There was a lack of clear and convincing evidence before the trial court to terminate parental rights in this case. The evidence reveals that at the time of the hearing the father was employed as a construction worker and that his gross pay was $205 per week. It further revealed that he has maintained some form of employment during the entire length of the marriage. The mother attended and completed parenting skills classes as was required by DPS. Another child was born to these parents in June 1984. A social worker for DPS testified that the parents are now functioning as a family unit and have taken care of the second child adequately. She further testified that they are presently living in an adequate shelter for both children. DPS has never given the parents a trial custody with their child. The evidence reveals that the parents have moved repeatedly during the nineteen months that their child has been in foster care. It was evident that the primary cause of the nomadic life was the inability of the parents to meet the cost of rent and utilities and live. Such inability was not due to failure of the father to work. He was undisputedly nearly always employed in construction work but earning very low wages. The parents have never received any aid from DPS, but are now faced with termination of basic constitutional rights of parents because they are financially unable to bring their family up to a standard established by DPS. Poverty and limited mentality of a mother, in the absence of abuse or lack of caring, should not be the criteria for taking away a wanted child from the parents. Such should particularly be the case when there has been no apparent aid given toward keeping the family together by the agency seeking its termination.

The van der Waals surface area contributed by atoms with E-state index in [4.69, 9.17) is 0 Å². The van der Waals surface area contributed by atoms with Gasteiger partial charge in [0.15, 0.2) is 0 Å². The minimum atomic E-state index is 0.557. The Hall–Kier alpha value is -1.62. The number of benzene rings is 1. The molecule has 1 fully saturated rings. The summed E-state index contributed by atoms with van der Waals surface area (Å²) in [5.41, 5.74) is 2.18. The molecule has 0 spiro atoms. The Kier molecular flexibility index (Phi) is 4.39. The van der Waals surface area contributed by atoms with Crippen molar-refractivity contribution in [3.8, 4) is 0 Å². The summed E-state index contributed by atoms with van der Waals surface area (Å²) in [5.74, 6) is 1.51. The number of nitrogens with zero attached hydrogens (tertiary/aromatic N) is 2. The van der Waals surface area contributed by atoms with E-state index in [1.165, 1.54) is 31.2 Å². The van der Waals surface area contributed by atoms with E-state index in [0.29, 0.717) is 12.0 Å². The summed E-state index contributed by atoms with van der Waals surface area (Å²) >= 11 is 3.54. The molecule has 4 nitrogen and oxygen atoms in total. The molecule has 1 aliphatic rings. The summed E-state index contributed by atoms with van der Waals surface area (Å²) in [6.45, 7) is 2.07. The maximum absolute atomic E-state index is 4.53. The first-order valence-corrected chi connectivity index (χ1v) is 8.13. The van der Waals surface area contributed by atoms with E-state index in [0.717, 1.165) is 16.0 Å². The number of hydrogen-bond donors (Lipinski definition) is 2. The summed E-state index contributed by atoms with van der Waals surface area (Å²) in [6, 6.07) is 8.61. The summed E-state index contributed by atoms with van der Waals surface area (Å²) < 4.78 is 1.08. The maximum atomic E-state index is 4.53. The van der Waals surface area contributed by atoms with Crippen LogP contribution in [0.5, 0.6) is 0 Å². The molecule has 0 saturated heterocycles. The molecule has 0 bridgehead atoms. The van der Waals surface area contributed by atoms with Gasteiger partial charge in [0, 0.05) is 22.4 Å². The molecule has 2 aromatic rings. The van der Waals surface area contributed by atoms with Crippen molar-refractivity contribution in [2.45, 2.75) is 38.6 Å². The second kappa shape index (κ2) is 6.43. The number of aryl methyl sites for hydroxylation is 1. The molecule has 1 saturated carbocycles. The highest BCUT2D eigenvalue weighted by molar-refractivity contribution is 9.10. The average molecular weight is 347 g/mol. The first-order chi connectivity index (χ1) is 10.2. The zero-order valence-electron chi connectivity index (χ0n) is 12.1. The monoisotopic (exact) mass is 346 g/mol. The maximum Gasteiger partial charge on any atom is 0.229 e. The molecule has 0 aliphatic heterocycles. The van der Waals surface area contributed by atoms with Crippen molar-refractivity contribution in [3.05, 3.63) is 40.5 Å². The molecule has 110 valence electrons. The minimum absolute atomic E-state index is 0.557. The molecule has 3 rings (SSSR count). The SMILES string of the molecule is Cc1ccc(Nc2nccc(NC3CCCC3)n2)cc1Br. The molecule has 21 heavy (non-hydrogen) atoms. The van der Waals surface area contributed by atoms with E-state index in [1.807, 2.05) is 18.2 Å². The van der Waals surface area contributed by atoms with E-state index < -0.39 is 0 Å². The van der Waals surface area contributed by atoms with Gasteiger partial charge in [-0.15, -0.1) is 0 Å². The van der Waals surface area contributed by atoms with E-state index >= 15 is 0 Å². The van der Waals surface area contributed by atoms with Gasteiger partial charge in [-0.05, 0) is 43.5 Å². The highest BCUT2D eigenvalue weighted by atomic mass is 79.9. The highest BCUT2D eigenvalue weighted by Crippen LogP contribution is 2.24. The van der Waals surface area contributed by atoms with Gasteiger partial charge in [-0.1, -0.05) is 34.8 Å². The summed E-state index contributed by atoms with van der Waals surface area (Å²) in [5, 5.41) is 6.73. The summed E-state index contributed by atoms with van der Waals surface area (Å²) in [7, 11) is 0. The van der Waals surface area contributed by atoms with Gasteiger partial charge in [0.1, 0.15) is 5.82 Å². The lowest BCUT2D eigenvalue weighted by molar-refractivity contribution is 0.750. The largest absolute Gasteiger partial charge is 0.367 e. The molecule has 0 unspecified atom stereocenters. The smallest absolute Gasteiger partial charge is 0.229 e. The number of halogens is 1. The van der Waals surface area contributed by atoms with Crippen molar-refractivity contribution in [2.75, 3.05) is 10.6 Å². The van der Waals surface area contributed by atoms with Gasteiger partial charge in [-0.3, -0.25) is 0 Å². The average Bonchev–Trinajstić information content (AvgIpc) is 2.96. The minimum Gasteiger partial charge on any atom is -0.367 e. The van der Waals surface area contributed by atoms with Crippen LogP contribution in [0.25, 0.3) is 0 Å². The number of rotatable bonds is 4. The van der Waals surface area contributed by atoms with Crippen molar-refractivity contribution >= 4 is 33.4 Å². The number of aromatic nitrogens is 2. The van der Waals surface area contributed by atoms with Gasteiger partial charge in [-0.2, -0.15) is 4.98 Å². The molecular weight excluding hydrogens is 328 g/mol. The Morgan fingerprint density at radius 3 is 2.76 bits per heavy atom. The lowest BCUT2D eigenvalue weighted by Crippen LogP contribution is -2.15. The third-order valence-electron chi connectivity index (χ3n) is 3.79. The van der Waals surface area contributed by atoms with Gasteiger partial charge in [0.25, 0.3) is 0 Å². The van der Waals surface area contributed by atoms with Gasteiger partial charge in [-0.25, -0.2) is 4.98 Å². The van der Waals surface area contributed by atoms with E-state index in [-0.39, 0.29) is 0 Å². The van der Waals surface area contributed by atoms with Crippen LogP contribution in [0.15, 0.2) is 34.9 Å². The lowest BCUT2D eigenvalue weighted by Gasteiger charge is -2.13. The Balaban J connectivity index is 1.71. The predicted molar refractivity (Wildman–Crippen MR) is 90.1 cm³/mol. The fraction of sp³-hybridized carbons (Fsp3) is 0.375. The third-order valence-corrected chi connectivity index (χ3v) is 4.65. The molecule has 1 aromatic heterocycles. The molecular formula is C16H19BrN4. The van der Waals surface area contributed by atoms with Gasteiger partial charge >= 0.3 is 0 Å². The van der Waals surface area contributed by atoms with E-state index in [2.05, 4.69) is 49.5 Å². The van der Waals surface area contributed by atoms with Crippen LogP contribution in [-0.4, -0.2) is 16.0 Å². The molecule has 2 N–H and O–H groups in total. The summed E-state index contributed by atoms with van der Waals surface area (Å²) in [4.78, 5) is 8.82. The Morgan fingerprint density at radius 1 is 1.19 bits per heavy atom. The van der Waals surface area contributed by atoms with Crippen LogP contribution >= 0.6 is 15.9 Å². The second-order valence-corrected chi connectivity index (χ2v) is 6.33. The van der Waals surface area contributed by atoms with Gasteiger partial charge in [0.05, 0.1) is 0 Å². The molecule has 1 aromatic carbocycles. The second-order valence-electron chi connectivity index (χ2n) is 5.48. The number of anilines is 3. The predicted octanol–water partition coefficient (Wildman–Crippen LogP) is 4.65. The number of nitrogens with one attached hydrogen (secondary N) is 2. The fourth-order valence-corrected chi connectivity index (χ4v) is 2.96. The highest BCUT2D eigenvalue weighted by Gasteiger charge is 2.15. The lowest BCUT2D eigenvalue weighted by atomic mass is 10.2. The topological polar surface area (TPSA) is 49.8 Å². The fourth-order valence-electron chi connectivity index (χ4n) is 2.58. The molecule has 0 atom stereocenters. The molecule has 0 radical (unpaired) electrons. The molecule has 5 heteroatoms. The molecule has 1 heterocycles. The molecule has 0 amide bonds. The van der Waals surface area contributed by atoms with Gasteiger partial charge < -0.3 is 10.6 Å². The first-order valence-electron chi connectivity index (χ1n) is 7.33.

One of the reasons given by DPS for taking permanent custody of the child is that she does not talk and appears to be slow mentally; however, there have been no tests made to determine the presence of mental retardation.

This court in recent months has considered and decided so many cases brought by DPS to terminate parental rights of children being kept in foster homes that such cases have become an impressive percentage of the court's caseload. One might ponder if such an unusual number of cases indicates a new policy of DPS.

In this case, we find that the evidence presented does not rise to the high standard of clear and convincing that the child is so dependent that parental rights should be terminated. We reverse and remand this matter to the trial court for further observation and consideration of the parents' ability to care for this child. It would appear that some aid, even in these times, might be given by DPS so that this family could exist together with the child returned from foster care. If the child is mentally retarded, the extent of the retardation should be determined and perhaps treatment made available.


HOLMES, J., concurs.

BRADLEY, J., concurs in the result only.